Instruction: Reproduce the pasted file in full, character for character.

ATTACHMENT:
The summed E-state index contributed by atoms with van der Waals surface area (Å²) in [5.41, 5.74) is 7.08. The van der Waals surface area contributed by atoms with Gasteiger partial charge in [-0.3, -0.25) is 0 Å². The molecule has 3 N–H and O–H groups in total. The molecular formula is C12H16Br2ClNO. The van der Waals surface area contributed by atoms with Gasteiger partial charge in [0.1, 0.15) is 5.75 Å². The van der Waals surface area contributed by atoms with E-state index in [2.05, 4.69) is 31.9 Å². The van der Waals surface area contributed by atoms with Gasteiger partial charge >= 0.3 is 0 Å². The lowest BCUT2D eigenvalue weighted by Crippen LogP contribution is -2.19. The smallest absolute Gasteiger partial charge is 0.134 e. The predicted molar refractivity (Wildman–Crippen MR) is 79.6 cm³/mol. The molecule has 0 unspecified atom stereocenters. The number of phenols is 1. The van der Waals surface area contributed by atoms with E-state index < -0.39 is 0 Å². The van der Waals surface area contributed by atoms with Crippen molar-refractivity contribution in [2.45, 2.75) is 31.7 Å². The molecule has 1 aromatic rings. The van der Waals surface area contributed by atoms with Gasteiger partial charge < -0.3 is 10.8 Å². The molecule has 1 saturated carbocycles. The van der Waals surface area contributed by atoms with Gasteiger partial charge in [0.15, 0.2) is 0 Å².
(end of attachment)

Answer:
The summed E-state index contributed by atoms with van der Waals surface area (Å²) in [5.41, 5.74) is 7.08. The van der Waals surface area contributed by atoms with Gasteiger partial charge in [-0.3, -0.25) is 0 Å². The molecule has 3 N–H and O–H groups in total. The molecular formula is C12H16Br2ClNO. The van der Waals surface area contributed by atoms with Gasteiger partial charge in [0.1, 0.15) is 5.75 Å². The van der Waals surface area contributed by atoms with E-state index in [2.05, 4.69) is 31.9 Å². The van der Waals surface area contributed by atoms with Gasteiger partial charge >= 0.3 is 0 Å². The lowest BCUT2D eigenvalue weighted by Crippen LogP contribution is -2.19. The smallest absolute Gasteiger partial charge is 0.134 e. The predicted molar refractivity (Wildman–Crippen MR) is 79.6 cm³/mol. The molecule has 0 unspecified atom stereocenters. The number of phenols is 1. The van der Waals surface area contributed by atoms with E-state index < -0.39 is 0 Å². The van der Waals surface area contributed by atoms with Crippen molar-refractivity contribution in [2.45, 2.75) is 31.7 Å². The molecule has 1 aromatic rings. The van der Waals surface area contributed by atoms with Gasteiger partial charge < -0.3 is 10.8 Å². The molecule has 1 saturated carbocycles. The van der Waals surface area contributed by atoms with Gasteiger partial charge in [0.15, 0.2) is 0 Å².